Dan Berrigan, A New Kind of Holy Man

Everyone by now has heard that Dan Berrigan, that great Jesuit and peace activist, has died. What an incredible and inspiring life! He was close friends with people like Dorothy Day and Thomas Merton and a friend and supporter of countless peace and justice activists. People who prayed and people who marched; and people who did both looked to him as a voice of sanity, faith, hope, and above all as the voice of the Real. He had the clear eye and the unfettered mind of a true spiritual person, and more than that he was empowered with gifts that enabled him to name our collective illusions. Thousands showed up at his funeral; and I am sure that many had their own insights about this remarkable Jesuit and the meaning of his life, but as usual I found the thoughts of Chris Hedges to be most helpful in grasping this moment. Here is the link to his eulogy of Berrigan:


I won’t be discussing his essay here, but I would like to extract from that essay two pieces of Berrigan writing that Hedges used in his essay. These are so significant for our time that they must be repeated again and again. The first one he wrote after he was arrested for the burning of draftboard files of young men who were slated to go to Vietnam—a kind of prose poem. His little group was accused even by many Catholics of being agents of disorder and disrespect for the law. Here is Berrigan’s reply:

“Our apologies good friends
for the fracture of good order the burning of paper
instead of children the angering of the orderlies
in the front parlor of the charnel house
We could not so help us God do otherwise
For we are sick at heart
Our hearts give us no rest for thinking of the Land of Burning Children …
We say: Killing is disorder
life and gentleness and community and unselfishness
is the only order we recognize …
How long must the world’s resources
be raped in the service of legalized murder?
When at what point will you say no to this war?
We have chosen to say
with the gift of our liberty
if necessary our lives:
the violence stops here
the death stops here
the suppression of the truth stops here
this war stops here …”


Then he had these acerbic words for all his fellow Catholics and fellow Christians who were “moderates” in the pursuit of justice and peace (the Obama-Clinton vision of “gradualism,” and “compromise”). Berrigan was totally dismayed when almost no one protested the Iraq wars, when practically all of America’s leaders voted for the war, when torture was condoned, when no one even now tries to break the spell that has been cast over us called “the war on terror.” Things that would have been considered illegal and unconstitutional decades ago are now easily accepted….as long as we get our little piece of the American Dream and live comfy lives:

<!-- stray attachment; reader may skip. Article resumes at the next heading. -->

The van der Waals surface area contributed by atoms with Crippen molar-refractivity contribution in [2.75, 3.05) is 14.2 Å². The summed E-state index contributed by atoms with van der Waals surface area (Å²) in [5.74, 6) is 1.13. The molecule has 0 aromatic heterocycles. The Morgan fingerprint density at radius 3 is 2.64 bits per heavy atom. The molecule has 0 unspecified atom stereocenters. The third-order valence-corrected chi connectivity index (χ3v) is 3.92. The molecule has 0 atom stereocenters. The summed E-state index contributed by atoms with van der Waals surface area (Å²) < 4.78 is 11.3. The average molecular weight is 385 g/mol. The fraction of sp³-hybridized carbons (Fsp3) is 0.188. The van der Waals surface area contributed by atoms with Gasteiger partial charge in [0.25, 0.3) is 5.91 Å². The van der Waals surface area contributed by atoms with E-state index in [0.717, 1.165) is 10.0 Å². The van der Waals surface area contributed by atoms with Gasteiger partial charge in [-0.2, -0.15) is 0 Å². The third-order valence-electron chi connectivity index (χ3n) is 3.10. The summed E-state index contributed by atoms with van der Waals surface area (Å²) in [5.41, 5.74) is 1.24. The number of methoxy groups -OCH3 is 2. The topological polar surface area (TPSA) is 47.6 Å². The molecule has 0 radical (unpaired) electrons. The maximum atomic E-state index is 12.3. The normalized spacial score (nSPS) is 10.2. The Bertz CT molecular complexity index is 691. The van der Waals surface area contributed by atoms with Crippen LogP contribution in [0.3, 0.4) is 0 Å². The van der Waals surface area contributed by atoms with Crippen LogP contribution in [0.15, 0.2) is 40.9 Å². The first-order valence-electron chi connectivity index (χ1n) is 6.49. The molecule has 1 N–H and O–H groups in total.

“I think of the good, decent, peace-loving people I have known by the thousands, and I wonder. How many of them are so afflicted with the wasting disease of normalcy that, even as they declare for the peace, their hands reach out with an instinctive spasm … in the direction of their comforts, their home, their security, their income, their future, their plans—that five-year plan of studies, that ten-year plan of professional status, that twenty-year plan of family growth and unity, that fifty-year plan of decent life and honorable natural demise. ‘Of course, let us have the peace,’ we cry, ‘but at the same time let us have normalcy, let us lose nothing, let our lives stand intact, let us know neither prison nor ill repute nor disruption of ties.’ And because we must encompass this and protect that, and because at all costs—at all costs—our hopes must march on schedule, and because it is unheard of that in the name of peace a sword should fall, disjoining that fine and cunning web that our lives have woven, because it is unheard of that good men should suffer injustice or families be sundered or good repute be lost—because of this we cry peace and cry peace, and there is no peace. There is no peace because there are no peacemakers. There are no makers of peace because the making of peace is at least as costly as the making of war—at least as exigent, at least as disruptive, at least as liable to bring disgrace and prison and death in its wake.”


Berrigan is certainly not a “holy card” picture of a holy man, not even recognizable by most church-going people as a holy man; but holiness is never an abstraction that occurs somewhere in empty space. It is a manifestation of the Divine Reality within a concrete historical and social situation. I can’t think of a better model for holiness in our times than Fr. Dan Berrigan, S.J. Ad Majorem Dei Gloriam!